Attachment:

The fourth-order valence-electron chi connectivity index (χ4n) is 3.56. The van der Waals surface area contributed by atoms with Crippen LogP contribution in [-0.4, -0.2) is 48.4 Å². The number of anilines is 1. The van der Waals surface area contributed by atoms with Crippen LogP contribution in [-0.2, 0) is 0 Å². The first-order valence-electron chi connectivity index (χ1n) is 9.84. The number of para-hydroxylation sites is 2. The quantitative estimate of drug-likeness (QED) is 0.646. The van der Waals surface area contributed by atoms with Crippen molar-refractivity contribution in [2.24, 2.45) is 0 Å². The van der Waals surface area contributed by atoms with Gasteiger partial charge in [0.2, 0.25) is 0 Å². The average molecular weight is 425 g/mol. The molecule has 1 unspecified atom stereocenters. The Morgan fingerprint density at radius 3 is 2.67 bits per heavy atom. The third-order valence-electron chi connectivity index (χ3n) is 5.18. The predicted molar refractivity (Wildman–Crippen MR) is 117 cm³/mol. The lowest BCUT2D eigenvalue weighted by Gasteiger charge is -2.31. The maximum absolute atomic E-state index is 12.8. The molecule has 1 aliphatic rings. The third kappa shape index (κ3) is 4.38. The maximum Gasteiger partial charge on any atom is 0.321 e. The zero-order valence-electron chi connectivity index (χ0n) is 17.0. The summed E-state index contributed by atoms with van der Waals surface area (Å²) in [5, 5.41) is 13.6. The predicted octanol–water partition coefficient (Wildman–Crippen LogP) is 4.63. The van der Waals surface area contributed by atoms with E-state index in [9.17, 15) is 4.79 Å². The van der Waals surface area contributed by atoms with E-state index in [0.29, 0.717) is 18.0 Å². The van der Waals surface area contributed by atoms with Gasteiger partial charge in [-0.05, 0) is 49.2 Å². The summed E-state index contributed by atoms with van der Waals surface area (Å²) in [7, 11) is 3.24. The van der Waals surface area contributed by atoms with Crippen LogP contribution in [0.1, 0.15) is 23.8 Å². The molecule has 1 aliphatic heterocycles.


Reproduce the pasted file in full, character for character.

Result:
The fourth-order valence-electron chi connectivity index (χ4n) is 3.56. The van der Waals surface area contributed by atoms with Crippen LogP contribution in [-0.4, -0.2) is 48.4 Å². The number of anilines is 1. The van der Waals surface area contributed by atoms with Crippen LogP contribution in [-0.2, 0) is 0 Å². The first-order valence-electron chi connectivity index (χ1n) is 9.84. The number of para-hydroxylation sites is 2. The quantitative estimate of drug-likeness (QED) is 0.646. The van der Waals surface area contributed by atoms with Crippen molar-refractivity contribution in [2.24, 2.45) is 0 Å². The van der Waals surface area contributed by atoms with Gasteiger partial charge in [0.2, 0.25) is 0 Å². The average molecular weight is 425 g/mol. The molecule has 1 unspecified atom stereocenters. The Morgan fingerprint density at radius 3 is 2.67 bits per heavy atom. The third-order valence-electron chi connectivity index (χ3n) is 5.18. The predicted molar refractivity (Wildman–Crippen MR) is 117 cm³/mol. The lowest BCUT2D eigenvalue weighted by Gasteiger charge is -2.31. The maximum absolute atomic E-state index is 12.8. The molecule has 1 aliphatic rings. The third kappa shape index (κ3) is 4.38. The maximum Gasteiger partial charge on any atom is 0.321 e. The zero-order valence-electron chi connectivity index (χ0n) is 17.0. The summed E-state index contributed by atoms with van der Waals surface area (Å²) in [5, 5.41) is 13.6. The predicted octanol–water partition coefficient (Wildman–Crippen LogP) is 4.63. The van der Waals surface area contributed by atoms with E-state index in [9.17, 15) is 4.79 Å². The van der Waals surface area contributed by atoms with E-state index in [0.29, 0.717) is 18.0 Å². The van der Waals surface area contributed by atoms with Gasteiger partial charge in [-0.05, 0) is 49.2 Å². The summed E-state index contributed by atoms with van der Waals surface area (Å²) in [7, 11) is 3.24. The van der Waals surface area contributed by atoms with Crippen LogP contribution in [0.1, 0.15) is 23.8 Å². The molecule has 1 aliphatic heterocycles.